Futuregram 11-001 increasingly a political issue. Conversely, in China and Vietnam, countries with closed-systems of governance, the nuclear agenda before 3-11 appears intact. In short, a German-type exodus from nuclear power is highly improbable in the Asia-Pacific. 36 This is largely because other energy sources are unable to compete with the benefits nuclear power provides. While concerns over safety, nuclear proliferation, radiation, and nuclear waste have made renewable energy sources and natural gas more competitive with nuclear energy, the cost-benefit analysis by most governments in the region suggests that nuclear power will continue to play a major role in the region's energy mix

1 2 3 4

Tokyo Electric Power Company, "Best Mix of Power Sources," South Korea will be addressed in forthcoming reports. World Nuclear Association, "Nuclear Power in Japan," 4 October 2011, Japan Atomic Industrial Forum (JAIF), Department of International Affairs, "Trends of Public Opinions on Nuclear Energy after Fukushima Accident

(March 11) in Japan," 16 June 2011,


Kazuaki Nagata,"Masses turn out to protest nuclear power," The Japan Times Online, 19 September 2011,


U.S. Energy Information Administration, International Energy Outlook 2011, September 2011, pg 89,


"Noda Wants Nuclear Reactors Back up by Next Summer," Asia Japan Watch, The Asahi Shimbun, 21 September 2011,

8 9

Ibid. Recent publications suggest that actual cost per kWh is higher than originally estimated. See: Son Masayoshi and Andrew DeWit, "Creating a Solar

Belt in East Japan: The Energy Future," The Asia-Pacific Journal, Vol. 9, Issue 38, No. 2, 19 September 2011,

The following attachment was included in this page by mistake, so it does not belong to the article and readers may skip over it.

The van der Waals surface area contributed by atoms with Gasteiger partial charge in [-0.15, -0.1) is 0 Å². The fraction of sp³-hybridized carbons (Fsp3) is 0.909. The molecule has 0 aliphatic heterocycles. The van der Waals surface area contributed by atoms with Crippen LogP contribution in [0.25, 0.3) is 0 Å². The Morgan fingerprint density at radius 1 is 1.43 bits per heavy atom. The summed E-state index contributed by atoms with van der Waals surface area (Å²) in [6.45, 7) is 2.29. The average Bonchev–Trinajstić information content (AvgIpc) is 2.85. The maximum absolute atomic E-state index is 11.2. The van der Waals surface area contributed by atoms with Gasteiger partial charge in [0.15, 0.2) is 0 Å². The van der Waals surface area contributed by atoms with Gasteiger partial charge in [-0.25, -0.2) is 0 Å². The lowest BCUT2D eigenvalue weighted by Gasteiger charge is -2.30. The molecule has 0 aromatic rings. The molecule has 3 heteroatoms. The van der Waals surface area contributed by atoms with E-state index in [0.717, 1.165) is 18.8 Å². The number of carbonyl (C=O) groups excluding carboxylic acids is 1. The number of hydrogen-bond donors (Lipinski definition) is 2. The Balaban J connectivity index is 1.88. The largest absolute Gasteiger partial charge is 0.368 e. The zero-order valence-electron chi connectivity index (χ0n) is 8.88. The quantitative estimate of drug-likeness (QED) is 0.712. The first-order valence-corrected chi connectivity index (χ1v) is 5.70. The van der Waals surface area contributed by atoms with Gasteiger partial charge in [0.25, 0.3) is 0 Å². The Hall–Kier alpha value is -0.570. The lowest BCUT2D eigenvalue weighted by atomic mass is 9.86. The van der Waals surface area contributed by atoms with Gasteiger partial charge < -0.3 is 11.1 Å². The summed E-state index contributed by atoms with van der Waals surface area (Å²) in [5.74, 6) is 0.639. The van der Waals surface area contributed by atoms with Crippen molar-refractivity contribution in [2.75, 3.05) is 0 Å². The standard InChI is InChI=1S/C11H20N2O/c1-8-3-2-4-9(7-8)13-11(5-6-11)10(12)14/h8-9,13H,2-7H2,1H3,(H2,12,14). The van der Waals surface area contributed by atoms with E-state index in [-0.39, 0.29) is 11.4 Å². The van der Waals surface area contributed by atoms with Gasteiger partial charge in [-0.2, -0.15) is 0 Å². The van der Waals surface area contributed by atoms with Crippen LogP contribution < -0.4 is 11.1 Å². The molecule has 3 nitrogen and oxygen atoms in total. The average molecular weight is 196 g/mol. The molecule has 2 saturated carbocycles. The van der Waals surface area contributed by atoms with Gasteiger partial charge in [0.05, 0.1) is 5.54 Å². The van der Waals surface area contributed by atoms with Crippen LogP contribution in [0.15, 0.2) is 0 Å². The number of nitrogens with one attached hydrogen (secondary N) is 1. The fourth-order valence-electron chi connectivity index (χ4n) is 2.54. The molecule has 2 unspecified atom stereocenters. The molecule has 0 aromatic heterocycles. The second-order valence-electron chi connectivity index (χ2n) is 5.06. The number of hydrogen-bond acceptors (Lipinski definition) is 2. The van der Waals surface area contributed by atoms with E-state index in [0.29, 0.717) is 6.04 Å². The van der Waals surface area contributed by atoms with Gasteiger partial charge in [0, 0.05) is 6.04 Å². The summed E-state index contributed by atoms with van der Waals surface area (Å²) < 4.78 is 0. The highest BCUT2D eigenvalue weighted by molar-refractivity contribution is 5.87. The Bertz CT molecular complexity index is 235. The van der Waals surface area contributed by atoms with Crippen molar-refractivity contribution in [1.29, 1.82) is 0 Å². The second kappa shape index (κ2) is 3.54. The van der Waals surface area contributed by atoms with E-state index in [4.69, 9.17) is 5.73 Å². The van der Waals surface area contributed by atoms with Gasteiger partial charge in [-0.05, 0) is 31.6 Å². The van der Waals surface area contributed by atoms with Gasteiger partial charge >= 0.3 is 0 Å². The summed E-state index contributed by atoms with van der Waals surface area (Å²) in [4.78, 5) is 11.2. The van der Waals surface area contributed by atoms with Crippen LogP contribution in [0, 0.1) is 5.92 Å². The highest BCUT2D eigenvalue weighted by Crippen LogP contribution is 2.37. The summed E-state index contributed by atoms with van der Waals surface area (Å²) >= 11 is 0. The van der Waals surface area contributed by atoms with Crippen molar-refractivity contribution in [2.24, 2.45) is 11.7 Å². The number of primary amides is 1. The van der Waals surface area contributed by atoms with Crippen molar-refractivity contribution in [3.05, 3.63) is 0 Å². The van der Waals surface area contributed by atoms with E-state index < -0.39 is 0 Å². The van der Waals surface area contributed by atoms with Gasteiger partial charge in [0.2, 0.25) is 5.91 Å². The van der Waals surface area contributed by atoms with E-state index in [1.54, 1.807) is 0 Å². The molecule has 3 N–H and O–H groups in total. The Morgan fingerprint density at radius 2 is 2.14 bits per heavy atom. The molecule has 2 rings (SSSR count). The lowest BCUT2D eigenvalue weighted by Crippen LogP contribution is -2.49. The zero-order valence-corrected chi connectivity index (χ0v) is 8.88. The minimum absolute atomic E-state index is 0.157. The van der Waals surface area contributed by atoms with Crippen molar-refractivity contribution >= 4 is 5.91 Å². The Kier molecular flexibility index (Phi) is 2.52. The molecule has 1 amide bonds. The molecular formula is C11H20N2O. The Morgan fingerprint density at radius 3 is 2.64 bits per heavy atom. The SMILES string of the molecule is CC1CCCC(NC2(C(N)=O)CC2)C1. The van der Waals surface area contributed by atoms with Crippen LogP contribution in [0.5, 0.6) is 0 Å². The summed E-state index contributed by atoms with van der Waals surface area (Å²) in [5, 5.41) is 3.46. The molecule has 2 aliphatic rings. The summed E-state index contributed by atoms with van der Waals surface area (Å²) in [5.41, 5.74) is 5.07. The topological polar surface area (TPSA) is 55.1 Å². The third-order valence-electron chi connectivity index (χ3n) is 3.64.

Prime Minister Noda stated that "Energy is the lifeblood of the economy" and Japan must "mobilize science and technology" to decide on

rationally grounded next steps for nuclear power. See: United Nation High-Level Meeting on Nuclear Safety and Security, "Address by H.E. Mr. Yoshihiko Noda, Prime Minister of Japan," Kantei, 22 September 2011,


In September 2011, Panasonic cancelled plans to expand a domestic lithium-ion battery factory in Osaka, despite already beginning a 100 billion

yen investment plan. Panasonic will move production to Sichuan, China. Its Chief Financial Officer attributed the transfer to high corporate taxes, the yen's strength, and concerns over high electricity costs following the Fukushima Daiichi nuclear crisis. See: "Panasonic Scraps Plan to Expand Osaka Battery Plant," The Wall Street Journal, 29 September 2011,


Hironori Kawauchi, "What Comes After the Great Eastern Japan Earthquake? Implications on the Japanese and East Asian Economy, as well as

Global Energy Security and Nuclear Policy" (powerpoint presented at U.S.-Japan Research Institute Seminar, Washington, D.C., October 18, 2011),

13 14 15

"Bright Ideas Needed," The Economist, 17 September 2011, World Nuclear Association, "Nuclear Power in India," 30 September 2011, United Nations Development Programme, "Environment and Energy," 2010,

Asia's Electric Grid |6

Futuregram 11-001